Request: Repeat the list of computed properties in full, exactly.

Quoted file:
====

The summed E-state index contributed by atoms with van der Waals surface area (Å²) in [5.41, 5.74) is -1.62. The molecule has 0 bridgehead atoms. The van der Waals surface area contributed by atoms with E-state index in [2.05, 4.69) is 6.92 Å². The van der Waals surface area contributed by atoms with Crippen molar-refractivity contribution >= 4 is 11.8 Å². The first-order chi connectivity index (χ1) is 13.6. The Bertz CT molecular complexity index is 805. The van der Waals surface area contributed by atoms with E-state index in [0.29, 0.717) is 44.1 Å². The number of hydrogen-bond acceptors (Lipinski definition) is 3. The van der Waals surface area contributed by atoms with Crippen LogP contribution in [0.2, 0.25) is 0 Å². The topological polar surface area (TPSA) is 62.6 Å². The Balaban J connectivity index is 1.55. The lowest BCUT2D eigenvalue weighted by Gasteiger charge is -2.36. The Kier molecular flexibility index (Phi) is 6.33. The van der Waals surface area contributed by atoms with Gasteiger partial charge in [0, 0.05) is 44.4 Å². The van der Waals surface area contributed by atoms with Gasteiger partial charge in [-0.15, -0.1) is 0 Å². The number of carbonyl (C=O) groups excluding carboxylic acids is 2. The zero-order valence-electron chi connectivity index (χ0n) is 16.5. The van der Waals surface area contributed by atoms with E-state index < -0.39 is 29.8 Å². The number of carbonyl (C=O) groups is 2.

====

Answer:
The summed E-state index contributed by atoms with van der Waals surface area (Å²) in [5.41, 5.74) is -1.62. The molecule has 0 bridgehead atoms. The van der Waals surface area contributed by atoms with E-state index in [2.05, 4.69) is 6.92 Å². The van der Waals surface area contributed by atoms with Crippen molar-refractivity contribution >= 4 is 11.8 Å². The first-order chi connectivity index (χ1) is 13.6. The Bertz CT molecular complexity index is 805. The van der Waals surface area contributed by atoms with E-state index in [0.29, 0.717) is 44.1 Å². The number of hydrogen-bond acceptors (Lipinski definition) is 3. The van der Waals surface area contributed by atoms with Crippen LogP contribution in [0.2, 0.25) is 0 Å². The topological polar surface area (TPSA) is 62.6 Å². The Balaban J connectivity index is 1.55. The lowest BCUT2D eigenvalue weighted by Gasteiger charge is -2.36. The Kier molecular flexibility index (Phi) is 6.33. The van der Waals surface area contributed by atoms with Gasteiger partial charge in [0, 0.05) is 44.4 Å². The van der Waals surface area contributed by atoms with Gasteiger partial charge in [-0.15, -0.1) is 0 Å². The number of carbonyl (C=O) groups excluding carboxylic acids is 2. The zero-order valence-electron chi connectivity index (χ0n) is 16.5. The van der Waals surface area contributed by atoms with E-state index < -0.39 is 29.8 Å². The number of carbonyl (C=O) groups is 2.